Journal Entry #5

Published

4 years ago

How successful has multiculturalism been in replacing British culture as the unifying description of Australian society?

The problem is the gulf between the word and its political meaning. Multicultural means many cultures, yet no Australian PM would support this exclusive interpretation because it cannot sustain a nation…
–        Paul Kelly[1]

In an address to the Sydney Institute earlier this year, Immigration Minister Chris Bowen spoke of the ‘genius’ that is Australian multiculturalism. Although both British Prime Minister David Cameron and German Chancellor Angela Merkel have recently presented a bleak and dismal view of multiculturalism’s ‘utter failure’ to provide national cohesion,[2] notably in the face of Islam extremism, Chris Bowen’s speech points to an Australian Labor future that seeks to reignite multiculturalism doctrine within Australian national meaning – a doctrine that has in recent years been silently swept under the political carpet. For Bowen, a nation that can “recognize and celebrate different cultural heritages but insist that [their] future is common, is shared”,[3] is a country that will ultimately prove to be more confident, more vibrant and more diverse. Indeed, these national aspirations can be provided by the very ‘genius’ that is Australian multiculturalism.

However, this firm embrace of ‘multiculturalism’s’ unique achievement is one that is certainly not held by all Australians. Paul Kelly’s editorial in The Australian highlights the very problem that has for long surrounded the concept of ‘multiculturalism’ since its political adoption in the mid 1970s: quite simply and profoundly accurate Kelly notes, “the truth is that multiculturalism as a political concept has not been embraced by the Australian public.”[4] Kelly’s views incited re-actions on both sides of the ‘multicultural’ divide, even former NSW Premier Bob Carr weighed into the debate, arguing that Bowen’s speech was rather enlightened and reflective within the wider climate of multicultural retreat, but in regards to the reception of the term itself within Australian society he could only suggest that “we let it grow naturally.”[5]

These current debates that surround the recent revival of multiculturalism is by no means new to Australian discourse. Rather, the problems that multiculturalism has in defining a sense of national identity within an Australian history, a history that was once quite intolerant to its cultural immigration, have persisted throughout its popular political incarceration into society. Rather what these recent debates warrant is a greater study into multiculturalism’s ability to provide national meaning to a people that had once reveled in a predominately ‘white’ British race patriot past. This essay seeks to examine the rise of Pauline Hanson’s ‘One Nation Party’ as a key indication of multiculturalism’s inability to inspire widespread national sentiment and consensus. Namely, this essay suggests that Hanson’s ascendency denotes multiculturalism’s failure to account for a large majority of the Australian public that still connects with a long held British ‘white race’ sentiment. Further, through the understanding of key cultural decisions made under the Howard government, this essay wishes to consider the recent debates on Australian multiculturalism as movements that have sprung out of multiculturalism’s complicated role in the construction of Australian national identity.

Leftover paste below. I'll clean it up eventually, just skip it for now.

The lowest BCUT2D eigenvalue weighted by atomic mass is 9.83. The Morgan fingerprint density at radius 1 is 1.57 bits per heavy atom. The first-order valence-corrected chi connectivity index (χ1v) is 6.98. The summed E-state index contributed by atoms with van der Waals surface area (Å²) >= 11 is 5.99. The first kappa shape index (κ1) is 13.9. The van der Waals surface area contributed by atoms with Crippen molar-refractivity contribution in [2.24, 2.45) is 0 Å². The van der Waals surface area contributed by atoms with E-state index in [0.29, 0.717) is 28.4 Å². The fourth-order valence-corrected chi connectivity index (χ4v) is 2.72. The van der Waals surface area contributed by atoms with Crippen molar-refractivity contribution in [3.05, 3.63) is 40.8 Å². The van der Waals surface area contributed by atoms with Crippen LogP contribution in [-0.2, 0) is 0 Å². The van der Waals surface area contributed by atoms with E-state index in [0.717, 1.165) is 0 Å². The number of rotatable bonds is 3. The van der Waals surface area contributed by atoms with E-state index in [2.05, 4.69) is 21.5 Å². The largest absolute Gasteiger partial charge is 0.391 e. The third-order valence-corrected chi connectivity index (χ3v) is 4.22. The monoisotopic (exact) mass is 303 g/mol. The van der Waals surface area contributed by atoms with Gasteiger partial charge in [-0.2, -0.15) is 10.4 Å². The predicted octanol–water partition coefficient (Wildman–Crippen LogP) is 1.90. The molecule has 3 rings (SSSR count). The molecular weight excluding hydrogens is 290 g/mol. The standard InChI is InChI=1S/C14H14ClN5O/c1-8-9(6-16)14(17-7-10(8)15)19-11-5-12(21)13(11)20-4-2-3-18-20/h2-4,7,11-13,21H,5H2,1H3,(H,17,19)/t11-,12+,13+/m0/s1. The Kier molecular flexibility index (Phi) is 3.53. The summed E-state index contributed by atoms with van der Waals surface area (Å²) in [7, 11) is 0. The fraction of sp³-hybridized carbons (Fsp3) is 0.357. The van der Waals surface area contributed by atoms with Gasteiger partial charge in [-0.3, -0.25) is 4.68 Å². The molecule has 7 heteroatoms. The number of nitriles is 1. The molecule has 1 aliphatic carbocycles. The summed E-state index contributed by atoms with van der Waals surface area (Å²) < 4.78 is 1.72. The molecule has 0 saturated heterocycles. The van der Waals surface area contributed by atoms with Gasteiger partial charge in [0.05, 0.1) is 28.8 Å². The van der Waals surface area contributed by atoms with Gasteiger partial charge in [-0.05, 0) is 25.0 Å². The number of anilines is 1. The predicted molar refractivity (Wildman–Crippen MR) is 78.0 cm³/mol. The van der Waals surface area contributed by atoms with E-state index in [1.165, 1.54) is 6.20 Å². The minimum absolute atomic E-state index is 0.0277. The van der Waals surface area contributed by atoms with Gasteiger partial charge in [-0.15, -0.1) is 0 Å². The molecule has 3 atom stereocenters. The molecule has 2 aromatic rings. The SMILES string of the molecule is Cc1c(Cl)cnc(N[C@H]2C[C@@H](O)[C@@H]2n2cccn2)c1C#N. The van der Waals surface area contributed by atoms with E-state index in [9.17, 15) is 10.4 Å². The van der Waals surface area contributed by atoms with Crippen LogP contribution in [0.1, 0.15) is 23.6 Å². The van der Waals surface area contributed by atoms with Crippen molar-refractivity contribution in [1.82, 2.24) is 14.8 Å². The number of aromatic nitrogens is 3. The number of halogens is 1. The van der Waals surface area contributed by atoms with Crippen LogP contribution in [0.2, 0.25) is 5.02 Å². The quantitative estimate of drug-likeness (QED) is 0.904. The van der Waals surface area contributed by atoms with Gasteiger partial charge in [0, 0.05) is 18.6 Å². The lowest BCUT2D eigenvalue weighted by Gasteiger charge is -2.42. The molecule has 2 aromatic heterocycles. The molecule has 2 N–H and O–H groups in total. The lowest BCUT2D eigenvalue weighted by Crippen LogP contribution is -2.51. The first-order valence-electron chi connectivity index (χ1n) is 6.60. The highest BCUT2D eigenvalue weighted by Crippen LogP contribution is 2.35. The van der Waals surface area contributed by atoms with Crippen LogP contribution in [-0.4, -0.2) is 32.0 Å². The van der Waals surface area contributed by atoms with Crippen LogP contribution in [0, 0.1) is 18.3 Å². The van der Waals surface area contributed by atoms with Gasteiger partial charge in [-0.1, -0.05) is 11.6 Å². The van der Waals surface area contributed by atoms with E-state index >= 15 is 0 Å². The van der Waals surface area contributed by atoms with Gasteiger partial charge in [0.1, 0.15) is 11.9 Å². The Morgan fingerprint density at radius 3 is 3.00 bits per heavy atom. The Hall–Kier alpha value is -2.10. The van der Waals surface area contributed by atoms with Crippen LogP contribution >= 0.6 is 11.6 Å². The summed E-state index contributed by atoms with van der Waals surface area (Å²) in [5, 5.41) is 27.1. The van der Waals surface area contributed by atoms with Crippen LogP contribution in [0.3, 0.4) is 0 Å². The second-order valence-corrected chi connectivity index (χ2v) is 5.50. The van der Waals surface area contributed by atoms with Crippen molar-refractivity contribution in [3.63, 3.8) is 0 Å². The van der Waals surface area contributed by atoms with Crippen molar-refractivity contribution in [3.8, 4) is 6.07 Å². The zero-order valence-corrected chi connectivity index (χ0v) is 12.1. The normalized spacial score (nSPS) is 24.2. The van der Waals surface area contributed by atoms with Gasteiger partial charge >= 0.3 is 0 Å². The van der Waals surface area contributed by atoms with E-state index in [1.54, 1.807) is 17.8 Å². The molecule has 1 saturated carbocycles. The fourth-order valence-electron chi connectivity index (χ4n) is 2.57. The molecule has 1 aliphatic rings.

Firstly however, it must be noted that this essay does not propose that multiculturalism has completely failed in Australia. Rather, support for it is still obviously widespread and its ability to provide national meaning throughout the governments of Whitlam, Fraser, Hawke and even Keating speaks to its ability to ensure that national cohesion can be maintained in defiance to both a distinctly aggressive Australian or British myth. But the Hanson phenomenon and in many ways the ascendency of Howard denote a clear indication that even after more than two decades of official government policy, multiculturalism has not been able to generate a deep and pervasive nation-wide commitment to its concept. To quote Stuart Hall, multiculturalism has not been able to secure “a social authority sufficiently deep to conform society into a new historic project.”[6]

The concept of multiculturalism itself was actually imported to Australia from Canada, in the early 1970s – the concept was widely used under the Fraser government, but was first notably introduced by Gough Whitlam. Since its introduction to Australian politics, the concept of multiculturalism has indeed remained the centerpiece of official government policy. In the wake of the British race patriot ideal collapse from the mid 1960s, Australian political leaders turned to multiculturalism as a means to provide an alternative national unifying myth that would speak more directly to its changing and diversified population make-up. In fact, the very nature of multiculturalism’s ideology ensured that Australia’s national meaning could move away from a majorly ‘white’ superior racial and cultural homogeneity past to a future that welcomed the new Australian immigration towards ethnic and cultural diversity.